Rules of the Digital Road
By Donna Farrugia, Executive Director of The Creative Group
iFans and BlackBerry users beware: More than three-quarters (76 percent) of managers polled by our company said technical etiquette breaches can adversely affect a person’s career prospects. As such, I want to share with you a few common faux pas uncovered through our research, and lessons you can learn from them.
- Gadget gaffes: 51 percent of chief information officers said they’ve seen increased instances of poor etiquette due to more frequent use of mobile electronic devices in the workplace.
The takeaway: Be discreet. Those who continually fiddle with their smartphones and tablets send the wrong message. By appearing distracted, you’re essentially telling the coworkers in your presence that you’re uninterested.
- Meeting etiquette missteps: 45 percent of advertising and marketing executives confessed that they frequently do other things, such as answer email or surf the Web, during conference calls.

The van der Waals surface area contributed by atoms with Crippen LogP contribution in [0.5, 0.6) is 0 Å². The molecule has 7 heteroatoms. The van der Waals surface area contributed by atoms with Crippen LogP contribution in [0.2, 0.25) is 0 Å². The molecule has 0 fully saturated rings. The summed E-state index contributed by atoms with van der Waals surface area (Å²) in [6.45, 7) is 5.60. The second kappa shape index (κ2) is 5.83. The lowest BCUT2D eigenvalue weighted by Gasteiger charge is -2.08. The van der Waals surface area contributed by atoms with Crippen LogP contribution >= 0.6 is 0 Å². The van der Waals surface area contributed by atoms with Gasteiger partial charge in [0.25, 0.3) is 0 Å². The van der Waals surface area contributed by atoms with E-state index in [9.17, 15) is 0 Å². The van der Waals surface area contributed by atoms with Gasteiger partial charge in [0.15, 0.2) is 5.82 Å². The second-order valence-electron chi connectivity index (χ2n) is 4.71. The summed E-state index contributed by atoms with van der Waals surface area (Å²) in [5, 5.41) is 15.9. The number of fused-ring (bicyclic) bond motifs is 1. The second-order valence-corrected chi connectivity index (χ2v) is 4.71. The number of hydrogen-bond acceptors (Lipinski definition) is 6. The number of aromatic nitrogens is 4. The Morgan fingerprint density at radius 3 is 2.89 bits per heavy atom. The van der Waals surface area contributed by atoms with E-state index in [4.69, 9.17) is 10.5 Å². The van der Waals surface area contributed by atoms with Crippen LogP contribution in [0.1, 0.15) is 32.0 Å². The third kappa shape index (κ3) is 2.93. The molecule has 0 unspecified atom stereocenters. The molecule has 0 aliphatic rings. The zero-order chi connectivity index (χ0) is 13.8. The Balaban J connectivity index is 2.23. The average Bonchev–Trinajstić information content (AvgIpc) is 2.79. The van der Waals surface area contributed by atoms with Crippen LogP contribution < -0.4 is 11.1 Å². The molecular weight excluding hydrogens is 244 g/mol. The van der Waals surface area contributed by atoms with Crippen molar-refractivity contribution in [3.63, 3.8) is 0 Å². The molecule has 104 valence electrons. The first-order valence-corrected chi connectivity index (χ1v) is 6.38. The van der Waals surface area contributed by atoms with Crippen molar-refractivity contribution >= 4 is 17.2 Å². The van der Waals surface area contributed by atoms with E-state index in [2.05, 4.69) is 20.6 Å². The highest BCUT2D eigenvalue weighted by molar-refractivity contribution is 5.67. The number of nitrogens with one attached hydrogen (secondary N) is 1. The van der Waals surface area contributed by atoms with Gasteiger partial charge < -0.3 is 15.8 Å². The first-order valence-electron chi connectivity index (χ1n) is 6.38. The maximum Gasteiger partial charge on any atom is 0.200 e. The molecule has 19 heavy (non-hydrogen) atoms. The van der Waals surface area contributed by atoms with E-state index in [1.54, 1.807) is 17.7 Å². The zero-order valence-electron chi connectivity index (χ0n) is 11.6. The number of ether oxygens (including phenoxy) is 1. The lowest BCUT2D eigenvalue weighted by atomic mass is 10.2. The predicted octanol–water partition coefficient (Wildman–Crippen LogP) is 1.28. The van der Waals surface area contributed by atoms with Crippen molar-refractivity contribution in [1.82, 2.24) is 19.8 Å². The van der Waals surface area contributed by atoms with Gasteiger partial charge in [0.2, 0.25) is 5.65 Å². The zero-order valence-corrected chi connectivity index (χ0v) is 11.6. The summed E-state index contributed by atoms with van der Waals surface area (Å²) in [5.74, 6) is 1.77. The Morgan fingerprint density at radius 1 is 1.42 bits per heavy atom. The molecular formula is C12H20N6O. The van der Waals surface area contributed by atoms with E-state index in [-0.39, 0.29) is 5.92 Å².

The takeaway: Whether you’re attending an in-person get-together or connecting with others remotely, it’s best to turn off your iPhone or PDA. If you’re expecting a truly critical call or email that you must respond to immediately, use the vibrate mode and notify the meeting facilitator that you may need to step away momentarily.
- “Send” button slip-ups: 78 percent of executives admitted to sending someone the wrong email or copying a colleague on a message without intending to.
The takeaway: Given the vast number of emails most professionals send, it’s reasonable to expect that a few will go astray. You can minimize the likelihood of committing major mistakes by simply slowing down. Make sure your messages (and subject lines) are crystal clear, and double-check your recipient list and the names of any files you’ve attached before hitting “send.” A trick I use is to type and proofread the email first, and then enter the recipients’ names.
If you’re interested in additional tech etiquette insights, I encourage you to check out Robert Half’s new guide, Business Etiquette: The New Rules in a Digital Age, which offers advice on successfully using online networking sites, social media, mobile devices, and more, for professional purposes. You can download a free copy at www.roberthalf.us/businessetiquette.
Donna Farrugia is executive director of The Creative Group, a specialized staffing service placing interactive, design and marketing professionals with a variety of firms. More information, including online job-hunting services, candidate portfolios and The Creative Group’s award-winning career magazine, can be found at creativegroup.com.